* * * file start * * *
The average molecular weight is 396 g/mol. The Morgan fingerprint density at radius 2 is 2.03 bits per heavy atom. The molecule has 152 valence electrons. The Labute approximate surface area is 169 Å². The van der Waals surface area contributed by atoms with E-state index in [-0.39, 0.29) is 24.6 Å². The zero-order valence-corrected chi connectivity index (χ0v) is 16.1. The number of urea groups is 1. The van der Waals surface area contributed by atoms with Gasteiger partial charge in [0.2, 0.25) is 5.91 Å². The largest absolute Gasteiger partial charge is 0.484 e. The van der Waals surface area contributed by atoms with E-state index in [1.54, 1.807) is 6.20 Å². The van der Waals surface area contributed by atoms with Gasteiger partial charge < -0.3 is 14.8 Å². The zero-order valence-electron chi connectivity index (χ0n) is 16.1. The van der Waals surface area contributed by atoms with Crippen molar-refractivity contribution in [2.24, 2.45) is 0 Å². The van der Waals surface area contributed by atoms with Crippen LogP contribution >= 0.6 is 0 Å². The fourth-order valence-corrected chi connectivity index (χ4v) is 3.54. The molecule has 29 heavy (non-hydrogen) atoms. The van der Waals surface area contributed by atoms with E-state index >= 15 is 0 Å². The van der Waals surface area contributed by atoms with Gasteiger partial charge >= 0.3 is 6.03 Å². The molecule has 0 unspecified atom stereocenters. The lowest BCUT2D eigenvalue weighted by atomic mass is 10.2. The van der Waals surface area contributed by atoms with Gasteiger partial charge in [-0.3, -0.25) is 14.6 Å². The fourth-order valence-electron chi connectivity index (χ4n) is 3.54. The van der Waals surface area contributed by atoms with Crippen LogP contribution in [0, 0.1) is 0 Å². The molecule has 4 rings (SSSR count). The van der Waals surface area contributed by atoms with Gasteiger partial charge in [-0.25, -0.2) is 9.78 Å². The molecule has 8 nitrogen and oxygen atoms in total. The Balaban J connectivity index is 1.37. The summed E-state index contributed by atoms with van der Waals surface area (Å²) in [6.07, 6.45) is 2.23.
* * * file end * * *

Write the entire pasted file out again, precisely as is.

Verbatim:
The average molecular weight is 396 g/mol. The Morgan fingerprint density at radius 2 is 2.03 bits per heavy atom. The molecule has 152 valence electrons. The Labute approximate surface area is 169 Å². The van der Waals surface area contributed by atoms with E-state index in [-0.39, 0.29) is 24.6 Å². The zero-order valence-corrected chi connectivity index (χ0v) is 16.1. The number of urea groups is 1. The van der Waals surface area contributed by atoms with Gasteiger partial charge in [0.2, 0.25) is 5.91 Å². The largest absolute Gasteiger partial charge is 0.484 e. The van der Waals surface area contributed by atoms with E-state index in [1.54, 1.807) is 6.20 Å². The van der Waals surface area contributed by atoms with Gasteiger partial charge < -0.3 is 14.8 Å². The zero-order valence-electron chi connectivity index (χ0n) is 16.1. The van der Waals surface area contributed by atoms with Crippen molar-refractivity contribution in [2.24, 2.45) is 0 Å². The van der Waals surface area contributed by atoms with Crippen LogP contribution >= 0.6 is 0 Å². The fourth-order valence-corrected chi connectivity index (χ4v) is 3.54. The molecule has 29 heavy (non-hydrogen) atoms. The van der Waals surface area contributed by atoms with E-state index >= 15 is 0 Å². The van der Waals surface area contributed by atoms with Gasteiger partial charge >= 0.3 is 6.03 Å². The molecule has 0 unspecified atom stereocenters. The lowest BCUT2D eigenvalue weighted by atomic mass is 10.2. The van der Waals surface area contributed by atoms with Gasteiger partial charge in [-0.3, -0.25) is 14.6 Å². The fourth-order valence-electron chi connectivity index (χ4n) is 3.54. The van der Waals surface area contributed by atoms with Crippen LogP contribution in [0, 0.1) is 0 Å². The molecule has 4 rings (SSSR count). The van der Waals surface area contributed by atoms with Gasteiger partial charge in [-0.25, -0.2) is 9.78 Å². The molecule has 8 nitrogen and oxygen atoms in total. The Balaban J connectivity index is 1.37. The summed E-state index contributed by atoms with van der Waals surface area (Å²) in [6.07, 6.45) is 2.23.